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The Architecture of Gap Inc.'s SCMS PO System

Our Chief Scientist Martin Fowler recently discussed the architecture of GAP Inc.'s  purchase order system, SCMS PO.  Read a snippet below or view the full info deck on martinfowler.com.

SCMS PO is an internal enterprise application. Development began in September 2011 and the application has been in production since December 2011. Interesting design features include using knockout.js form of the Presentation Model pattern, a javascript validator running on both client and server, encapsulating data access with repositories, using MongoDB as an application database, and the testing portfolio.

  • Its purpose is to help Gap Inc. manage purchase orders from suppliers. (SCMS stands for "supply chain management system".)
  • Purchasing staff can put purchase orders (PO) on-screen and make changes depending on the state of the PO.
  • Business logic includes validation of changes and figuring out consequences such as delivery routing and allocation of demands across suppliers.
  • SCMS PO supports a separate service that takes demand orders from upstream forecasting systems and turns them into purchase orders. (An example might be a demand for 100 red T-shirts which SCMS PO might split 60:40 into POs against different suppliers according to its allocation rules.) This demand order service is only an API.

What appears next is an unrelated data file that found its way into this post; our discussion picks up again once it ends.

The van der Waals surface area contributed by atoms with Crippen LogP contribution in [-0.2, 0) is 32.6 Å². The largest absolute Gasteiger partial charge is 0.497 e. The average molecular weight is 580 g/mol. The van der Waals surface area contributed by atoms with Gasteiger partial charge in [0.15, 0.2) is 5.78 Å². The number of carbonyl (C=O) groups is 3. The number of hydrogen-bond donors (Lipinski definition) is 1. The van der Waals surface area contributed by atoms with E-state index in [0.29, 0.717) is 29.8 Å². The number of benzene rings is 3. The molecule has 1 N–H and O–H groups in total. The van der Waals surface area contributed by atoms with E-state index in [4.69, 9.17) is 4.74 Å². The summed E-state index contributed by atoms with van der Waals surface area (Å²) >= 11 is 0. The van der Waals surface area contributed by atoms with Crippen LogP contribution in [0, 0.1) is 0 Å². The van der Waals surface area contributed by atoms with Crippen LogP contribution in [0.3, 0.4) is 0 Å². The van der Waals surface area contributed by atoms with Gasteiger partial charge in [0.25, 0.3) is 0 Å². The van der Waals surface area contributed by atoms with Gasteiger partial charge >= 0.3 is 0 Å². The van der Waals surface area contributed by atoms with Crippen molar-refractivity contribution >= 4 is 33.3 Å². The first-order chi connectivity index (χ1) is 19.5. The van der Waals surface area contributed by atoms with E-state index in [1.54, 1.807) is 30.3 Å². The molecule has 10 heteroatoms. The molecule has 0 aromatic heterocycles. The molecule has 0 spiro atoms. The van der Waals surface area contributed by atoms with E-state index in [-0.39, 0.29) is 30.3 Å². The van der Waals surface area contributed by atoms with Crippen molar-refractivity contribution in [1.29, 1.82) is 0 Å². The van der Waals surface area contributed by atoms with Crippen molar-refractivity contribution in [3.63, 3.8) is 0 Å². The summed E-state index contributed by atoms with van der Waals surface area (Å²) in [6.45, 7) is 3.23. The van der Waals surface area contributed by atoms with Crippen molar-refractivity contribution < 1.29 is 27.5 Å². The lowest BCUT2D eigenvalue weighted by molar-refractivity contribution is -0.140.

• There are a few dozen users, scattered around the globe.
  • Much of the talk about web applications centers on dealing with public-facing systems that must handle large volumes of users, but most corporate systems have much lower and constrained loads.
  • On a typical day, 20-30 POs will be updated.
  • On peak days about 200-300 POs will get updates
  • The architecture is designed to handle loads one order of magnitude greater than these.
  • The production code is around 50 KLOC evenly split between Java and Javascript. There is about 75 KLOC of tests, which are a mixture of cucumber, java, javascript, and ruby.

Read the full info deck on martinfowler.com.

Disclaimer: The statements and opinions expressed in this article are those of the author(s) and do not necessarily reflect the positions of Thoughtworks.

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